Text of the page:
“WHO’S left in the Liberal Party? I don’t know. And I don’t care to know.”
These words by a former poster boy of LP loyalty, former Bataan congressman Tong Payumo, graphically illustrates the fall of the once influential party to one arousing indifference, even from a man like Tong who had been unflinching in his support for it.
I recall Tong’s apathy to the LP with the news that all party members in the Senate except one were ousted from key posts last Monday. So, LP Senators Franklin Drilon, Kiko Pangilinan, Bam Aquino and Risa Hontiveros are no longer with the Senate majority. Earlier, Sen. Leila de Lima was stripped of her chairmanship of the committee on justice. The once mighty party is now being kicked around, so what? Or, it could be more appropriate to exclaim “Buti nga!” It serves them right.
This party that once claimed to be charting a “tuwid na daan” or straight path under President BS Aquino The Last is turning irrelevant with its lack of direction. During the campaign, party candidates excoriated then presidential candidate Rodrigo Duterte for his alleged violations of human rights, misogyny and profanity. Yet, after the elections, many LPs joined Duterte’s party while those who remained coalesced with the administration-backed majority in the House and the Senate. They’re following a straight path? No, they go where the wind blows. Fittingly, last Monday, they got blown into virtual oblivion.
On several occasions, some senators, including JV Ejercito, questioned why the Liberals remained with the majority. They could have earned more brownie points had they abandoned the majority on those occasions, or better, even at the convening of the 17th Congress. Incomprehensibly, they waited until they got kicked out.
Now, they’re saying, notably Sen. Risa Hontiveros, that they’re most willing to accept their ouster if it’s the price they have to pay for opposing extra-judicial killings. Excuse me, but they’ve been singing this refrain since the election campaign. Why did they join the majority in the first place? To get key positions that could stymie any inquiry into scams during the Aquino (mis)administration?
Senate’s queer grouping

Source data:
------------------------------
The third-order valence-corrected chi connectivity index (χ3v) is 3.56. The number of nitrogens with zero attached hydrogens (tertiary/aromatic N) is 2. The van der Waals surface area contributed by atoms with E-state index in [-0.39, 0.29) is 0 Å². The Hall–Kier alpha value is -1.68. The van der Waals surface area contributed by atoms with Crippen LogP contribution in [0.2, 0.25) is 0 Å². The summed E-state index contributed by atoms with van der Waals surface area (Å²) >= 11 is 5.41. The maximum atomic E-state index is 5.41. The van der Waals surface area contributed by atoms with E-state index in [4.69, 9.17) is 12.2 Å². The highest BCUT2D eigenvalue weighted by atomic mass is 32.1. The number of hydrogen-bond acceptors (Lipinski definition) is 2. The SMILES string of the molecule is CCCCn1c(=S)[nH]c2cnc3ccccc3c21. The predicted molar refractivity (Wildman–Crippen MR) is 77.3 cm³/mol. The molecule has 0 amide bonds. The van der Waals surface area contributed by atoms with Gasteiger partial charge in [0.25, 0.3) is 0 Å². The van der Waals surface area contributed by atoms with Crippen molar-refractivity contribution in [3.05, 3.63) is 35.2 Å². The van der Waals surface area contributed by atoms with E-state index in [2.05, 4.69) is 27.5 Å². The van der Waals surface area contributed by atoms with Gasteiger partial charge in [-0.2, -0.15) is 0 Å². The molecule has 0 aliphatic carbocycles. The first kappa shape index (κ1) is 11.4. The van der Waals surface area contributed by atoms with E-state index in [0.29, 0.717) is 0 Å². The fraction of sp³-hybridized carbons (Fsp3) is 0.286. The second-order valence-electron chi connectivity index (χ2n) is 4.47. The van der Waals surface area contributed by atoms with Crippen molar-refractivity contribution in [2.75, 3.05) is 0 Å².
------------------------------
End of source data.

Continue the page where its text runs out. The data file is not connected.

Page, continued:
If there’s anything good coming out of last Monday’s reorganization, it’s the conversion, although with much hesitation, of the Liberal Party senators (except Senator Ralph Recto) into opposition. Recto had no qualms about relinquishing his post as Minority Leader to become once again Senate President Pro Tem vice Drilon.
For so long, the division in the Senate has been solely into minority and majority. In other legislatures, lawmakers are also distinguished as administration and opposition. Not so in the Philippines. In numerous columns, I decried this resistance of senators to be described as opposition, as if this word is a dirty one.
What makes this Senate division more quirky is that it’s not even based on party affiliation. Recto is with the majority while the rest of his fellow LPs are with the minority. Senator Antonio Trillanes is with the minority while fellow Nacionalistas Cynthia Villar and Alan Peter Cayetano are with the majority.
This queer division of the Senate has further weakened political parties as it has contributed to the erosion of party discipline and loyalty. I’ve always supported all calls to strengthen political parties but all bills seeking such have been ignored, mostly by legislators who have made it a habit to join the party of the newly elected President. Well, they don’t want to be left out of the gravy train.
A few principled ones, like Tong Payumo tried to stick it out with their party through thick and thin. A number, again like Tong, got shunted aside by the parties who didn’t give a hoot about party loyalty. Tong, it must be recalled, gave up his chairmanship of the powerful House committee on public works in the Eighth Congress when told that he could only retain it if he would leave the LP and join the newly organized Laban ng Demokratikong Pilipino.
Tong recalled his decades-long association with the LP before it cast him aside in 2013: “We were small then with Jovy Salonga as our leader. We were referred to as the Volkswagen party because we could all fit in a Beetle. But we did not leave the LP even if it meant losing major committee chairmanships.
“Then came the election of PNoy. Everyone clambered aboard. The LP Beetle became a bus, then a train. Fast forward to the election of PDU30. Everyone once again boarded the winning train. Who’s left in the LP? I don’t know and I don’t care to know,” he says with a shrug.
Another missed chance under Cory
Our eminent columnist Bobi Tiglao said the country missed a chance to go parliamentary under President Cory. There was another missed chance under Cory, that of easing our foreign debt problem as rued by the late Senator Joker Arroyo, her first Executive Secretary.
“Before her state visit to the US, I proposed that she seek condonation of the foreign debts incurred by Marcos. Cory was much admired then and our creditors could have approved it had she asked,” Joker once told me.
Unfortunately, President Cory followed the advice of then Central Bank Governor Jobo Fernandez that she must pay all debts, including that on the mothballed Bataan Nuclear Power Plant.